No case change in DNS (was: Re: Mapping and Variants)

Troy tjk at
Sat Mar 7 10:28:06 CET 2009

I wanted to clarify something here:
DNS does preserve the case, e.g. when querying wWw.W3.OrG. The browser
is a different matter. E.g. the URI RFC RFC3986 (STD66) talks about
changing a hostname to lower case. I.e. HTTP and URI standards are not
part of the DNS system. 

To rephrase what you said, it will be impossible to focus solely on DNS
when discussing rules for IDNA local mappings. At least the SMTP and
HTTP protocols' rules must be taken into consideration.


Troy Korjuslommi
+358 40 570 9900
Tksoft Inc.

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At 03:27 09/03/07, Andrew Sullivan wrote:

Hello Andrew,

Can you shed some light on the "don't change case"
provision in RFC 1034?

In my understanding, it would make very much sense during
registration. It could also make sense for the eventuality
that some parts of the DNS don't do case-equivalent lookup.
(Don't know whether there is currently such a case.)

[it seems that was the original motivation; RFC 1034,
on page 8, says:
                                      The rationale for this choice is
that we may someday need to add full binary domain names for new
services; existing services would not be changed.

However, it definitely does not make sense, and isn't
respected, e.g. in a Web context. I just typed in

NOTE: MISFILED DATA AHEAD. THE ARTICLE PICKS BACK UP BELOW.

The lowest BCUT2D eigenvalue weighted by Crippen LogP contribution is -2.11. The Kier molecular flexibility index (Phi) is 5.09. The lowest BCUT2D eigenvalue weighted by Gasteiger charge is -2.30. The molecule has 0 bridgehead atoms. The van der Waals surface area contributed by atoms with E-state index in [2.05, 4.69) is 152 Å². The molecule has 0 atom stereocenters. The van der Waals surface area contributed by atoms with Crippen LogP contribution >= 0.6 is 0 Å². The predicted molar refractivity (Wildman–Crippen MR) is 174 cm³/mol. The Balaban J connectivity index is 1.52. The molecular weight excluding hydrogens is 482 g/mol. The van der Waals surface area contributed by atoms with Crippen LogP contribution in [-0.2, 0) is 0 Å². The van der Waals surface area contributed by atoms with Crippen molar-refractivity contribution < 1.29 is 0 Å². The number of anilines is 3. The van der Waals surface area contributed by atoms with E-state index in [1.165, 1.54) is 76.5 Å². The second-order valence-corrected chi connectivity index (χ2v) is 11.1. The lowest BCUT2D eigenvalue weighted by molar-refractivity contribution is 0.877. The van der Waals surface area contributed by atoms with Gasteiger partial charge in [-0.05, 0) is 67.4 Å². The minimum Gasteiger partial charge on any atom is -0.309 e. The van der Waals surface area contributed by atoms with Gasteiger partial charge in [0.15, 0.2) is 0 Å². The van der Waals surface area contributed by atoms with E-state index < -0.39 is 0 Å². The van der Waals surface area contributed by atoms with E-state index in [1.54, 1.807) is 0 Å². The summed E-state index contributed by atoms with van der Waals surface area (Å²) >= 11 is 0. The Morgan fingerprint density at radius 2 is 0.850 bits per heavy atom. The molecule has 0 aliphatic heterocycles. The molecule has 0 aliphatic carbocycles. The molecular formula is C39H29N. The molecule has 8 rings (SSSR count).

http://wWw.W3.OrG/ into my browser, and after a return,
I got back the page, and http://wWw.W3.OrG/ was changed
to After all, the point of entering
(for non-IDN domain names) the case variant preferred
the registrant into the domain name system is just so that
this can be shown to an end user after lookup, or not?

Also, similar mappings are done over and over by Web caches
and spiders even without any resolving activity. It increases
efficiency too much to not be done, even if it would be
prohibited in some RFC.

In the context of the present discussion, wouldn't the only
thing that would be happening, even if we went for "lowercase
when you can" rather than just the "strongly discourage
upper case" as proposed by John, be that what happened
above on resolution was just 'pre-applied' in a Web
context, where (ASCII) case equivalence is baked into the
specs, see e.g. Section 3.2.3 of RFC 2616 (HTTP) and 3.2.2
of RFC 3986 (URIs).

Regards,    Martin.

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